Most people in Connecticut, even non-lawyers, know that in order to win a case in court the right evidence is crucial. For those who are pursuing a medical malpractice claim, having the right evidence can be even more of a factor in the case, since these types of cases can be notoriously difficult to present in court. Most medical malpractice cases turn on the opinions of expert witnesses.
It may be hard to believe, but medical errors are more common than most people in Connecticut realize. While we all go to doctors and hospitals with the expectation that we will receive the best of care and treatment, the reality is sometimes quite different. So, what are some of the most common medical errors?
When most people in Connecticut hear about medical malpractice lawsuits, they probably think of botched surgeries or incorrect medication prescriptions. And, as those types of scenarios do, in fact, result in quite a few medical malpractice claims, those people would be in the right. However, there is another area of medical malpractice that occurs far too often: birth injuries.
When Connecticut residents have suffered an injury or contract an illness due to medical malpractice, the last thing they usually want to worry about is the legal terms that could be a part of any potential lawsuit. They are worried about getting the correct treatment or surgery that they need. However, if a lawsuit is an option, many of our readers will encounter the term "standard of care." So, what is a "standard of care" when it comes to medical treatment and surgery?
"Everyone makes mistakes" is a fairly common expression, but there are certain areas of life in which most Connecticut residents do not expect mistakes to be made. First and foremost is likely when they are receiving medical treatment.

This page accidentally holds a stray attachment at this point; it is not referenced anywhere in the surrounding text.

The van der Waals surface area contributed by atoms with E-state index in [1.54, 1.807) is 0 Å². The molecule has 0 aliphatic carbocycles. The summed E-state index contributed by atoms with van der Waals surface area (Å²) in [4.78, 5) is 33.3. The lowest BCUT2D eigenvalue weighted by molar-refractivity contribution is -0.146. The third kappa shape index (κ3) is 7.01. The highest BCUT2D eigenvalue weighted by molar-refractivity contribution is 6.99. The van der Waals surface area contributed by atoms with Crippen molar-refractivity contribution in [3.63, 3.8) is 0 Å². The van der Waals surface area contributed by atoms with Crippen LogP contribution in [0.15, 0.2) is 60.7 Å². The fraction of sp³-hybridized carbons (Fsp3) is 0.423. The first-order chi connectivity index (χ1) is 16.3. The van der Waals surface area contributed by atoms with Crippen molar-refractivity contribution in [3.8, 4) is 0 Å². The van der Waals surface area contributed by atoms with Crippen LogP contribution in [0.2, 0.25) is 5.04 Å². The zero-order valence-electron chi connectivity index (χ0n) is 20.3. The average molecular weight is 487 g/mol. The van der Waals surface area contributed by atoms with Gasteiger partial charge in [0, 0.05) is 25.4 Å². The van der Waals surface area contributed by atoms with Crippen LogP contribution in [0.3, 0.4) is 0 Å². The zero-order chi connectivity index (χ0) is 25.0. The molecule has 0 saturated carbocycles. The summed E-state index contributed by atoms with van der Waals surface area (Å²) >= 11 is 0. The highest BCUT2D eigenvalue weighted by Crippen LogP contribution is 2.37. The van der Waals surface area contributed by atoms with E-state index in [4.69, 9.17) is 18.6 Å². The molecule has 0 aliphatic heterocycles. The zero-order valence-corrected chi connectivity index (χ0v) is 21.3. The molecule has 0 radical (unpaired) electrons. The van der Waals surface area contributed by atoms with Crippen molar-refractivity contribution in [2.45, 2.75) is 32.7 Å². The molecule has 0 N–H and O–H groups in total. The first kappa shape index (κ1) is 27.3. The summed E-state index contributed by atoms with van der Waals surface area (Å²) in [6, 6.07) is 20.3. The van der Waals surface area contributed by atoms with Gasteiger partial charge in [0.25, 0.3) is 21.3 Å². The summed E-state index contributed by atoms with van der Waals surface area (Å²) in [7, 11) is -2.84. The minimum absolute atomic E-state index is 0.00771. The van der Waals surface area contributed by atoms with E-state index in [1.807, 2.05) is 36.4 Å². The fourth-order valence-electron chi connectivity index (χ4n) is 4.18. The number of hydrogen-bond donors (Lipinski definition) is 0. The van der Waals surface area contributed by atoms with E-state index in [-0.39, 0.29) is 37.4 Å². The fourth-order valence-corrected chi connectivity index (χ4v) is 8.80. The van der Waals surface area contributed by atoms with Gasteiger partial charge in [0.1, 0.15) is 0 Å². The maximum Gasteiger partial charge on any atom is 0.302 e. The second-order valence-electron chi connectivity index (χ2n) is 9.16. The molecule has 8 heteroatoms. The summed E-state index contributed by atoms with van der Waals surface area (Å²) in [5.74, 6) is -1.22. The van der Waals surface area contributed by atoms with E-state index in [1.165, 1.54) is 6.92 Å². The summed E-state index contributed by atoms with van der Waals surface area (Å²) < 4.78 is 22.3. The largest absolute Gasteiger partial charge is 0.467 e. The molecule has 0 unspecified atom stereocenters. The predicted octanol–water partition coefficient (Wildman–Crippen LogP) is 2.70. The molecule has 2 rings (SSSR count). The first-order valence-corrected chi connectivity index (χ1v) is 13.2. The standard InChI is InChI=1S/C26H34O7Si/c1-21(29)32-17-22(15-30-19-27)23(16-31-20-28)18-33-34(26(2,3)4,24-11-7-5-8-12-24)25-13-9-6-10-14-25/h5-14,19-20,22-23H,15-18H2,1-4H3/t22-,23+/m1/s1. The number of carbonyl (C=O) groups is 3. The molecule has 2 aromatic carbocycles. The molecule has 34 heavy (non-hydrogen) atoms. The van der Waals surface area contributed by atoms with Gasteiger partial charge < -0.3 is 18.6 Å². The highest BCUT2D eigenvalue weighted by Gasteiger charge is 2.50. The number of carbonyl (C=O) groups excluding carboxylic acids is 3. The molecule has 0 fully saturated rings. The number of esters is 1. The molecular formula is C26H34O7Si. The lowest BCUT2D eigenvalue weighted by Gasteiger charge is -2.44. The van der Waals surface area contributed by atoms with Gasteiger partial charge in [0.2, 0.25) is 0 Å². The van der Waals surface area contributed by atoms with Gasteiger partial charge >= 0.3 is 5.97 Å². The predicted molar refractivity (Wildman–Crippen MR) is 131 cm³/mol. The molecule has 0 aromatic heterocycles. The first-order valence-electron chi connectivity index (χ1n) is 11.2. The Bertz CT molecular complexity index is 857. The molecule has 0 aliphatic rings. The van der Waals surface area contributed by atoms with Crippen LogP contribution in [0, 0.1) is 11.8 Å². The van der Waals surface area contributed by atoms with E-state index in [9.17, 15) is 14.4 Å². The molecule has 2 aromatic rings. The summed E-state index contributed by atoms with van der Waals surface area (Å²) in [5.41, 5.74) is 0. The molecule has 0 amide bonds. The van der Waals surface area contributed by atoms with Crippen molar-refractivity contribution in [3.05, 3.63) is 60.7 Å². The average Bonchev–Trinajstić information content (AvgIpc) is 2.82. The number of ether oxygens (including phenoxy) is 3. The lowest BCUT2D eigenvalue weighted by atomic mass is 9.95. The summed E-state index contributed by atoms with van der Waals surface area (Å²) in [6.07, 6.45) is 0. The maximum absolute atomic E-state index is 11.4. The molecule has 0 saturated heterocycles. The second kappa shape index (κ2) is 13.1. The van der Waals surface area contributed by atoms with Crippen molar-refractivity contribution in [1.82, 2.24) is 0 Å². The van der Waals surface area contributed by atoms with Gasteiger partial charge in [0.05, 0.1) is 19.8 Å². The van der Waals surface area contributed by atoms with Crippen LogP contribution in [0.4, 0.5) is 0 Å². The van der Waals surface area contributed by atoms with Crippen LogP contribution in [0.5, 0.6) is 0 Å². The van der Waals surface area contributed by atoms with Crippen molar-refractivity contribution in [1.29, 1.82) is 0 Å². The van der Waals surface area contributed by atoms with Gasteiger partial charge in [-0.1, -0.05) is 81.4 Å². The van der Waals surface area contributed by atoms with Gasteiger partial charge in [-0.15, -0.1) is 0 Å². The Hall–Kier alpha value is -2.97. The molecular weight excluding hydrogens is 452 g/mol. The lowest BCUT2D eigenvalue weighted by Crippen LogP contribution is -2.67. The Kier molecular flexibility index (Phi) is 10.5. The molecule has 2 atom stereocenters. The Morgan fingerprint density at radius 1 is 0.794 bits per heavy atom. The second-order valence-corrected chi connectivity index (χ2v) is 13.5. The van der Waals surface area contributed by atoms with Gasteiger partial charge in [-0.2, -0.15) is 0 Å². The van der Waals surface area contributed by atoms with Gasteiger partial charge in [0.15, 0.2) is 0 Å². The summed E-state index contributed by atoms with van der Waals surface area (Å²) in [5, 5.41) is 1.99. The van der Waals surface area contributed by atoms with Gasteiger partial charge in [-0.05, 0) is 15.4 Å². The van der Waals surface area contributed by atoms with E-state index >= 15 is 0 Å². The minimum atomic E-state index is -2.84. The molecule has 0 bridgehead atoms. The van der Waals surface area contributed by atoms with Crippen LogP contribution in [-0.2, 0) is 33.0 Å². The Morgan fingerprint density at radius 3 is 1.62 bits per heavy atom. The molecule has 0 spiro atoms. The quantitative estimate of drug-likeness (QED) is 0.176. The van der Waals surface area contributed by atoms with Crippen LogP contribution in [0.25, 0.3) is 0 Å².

No one wants to imagine something going wrong when they go to a hospital for surgery or to receive other types of medical treatment. When a Connecticut resident is dealing with a serious health issue, they want to have confidence in the healthcare professionals who will be rendering their treatment. Unfortunately, our readers who are familiar with previous posts here know that is not always what happens. Sometimes, mistakes are made. So, who is held responsible when medical malpractice occurs?
Connecticut residents who have read previous posts here know that medical malpractice is a serious - and potentially deadly - problem in America. We all respect the fact that doctors, nurses and other healthcare professionals oftentimes spend years in school before they are able to treat patients, but the fact of the matter is that even the best trained and most well-educated doctors and nurses can make mistakes. When this happens, what are the first steps with a medical malpractice claim?
Many of our readers in Connecticut probably know that medical malpractice cases can be quite difficult to prove. After all, the patients who are pursuing these cases are going up against well-funded healthcare conglomerates at times, and doctors and nurses who are trying to protect their professional reputations at others. There is no doubt about it - medical malpractice cases can be difficult to prove.
People who are admitted to hospitals in Connecticut expect that they will receive the medical treatment they need, get time to recover and then be discharged without incident. However, a recent report indicates that patients may have something to worry about besides their health condition.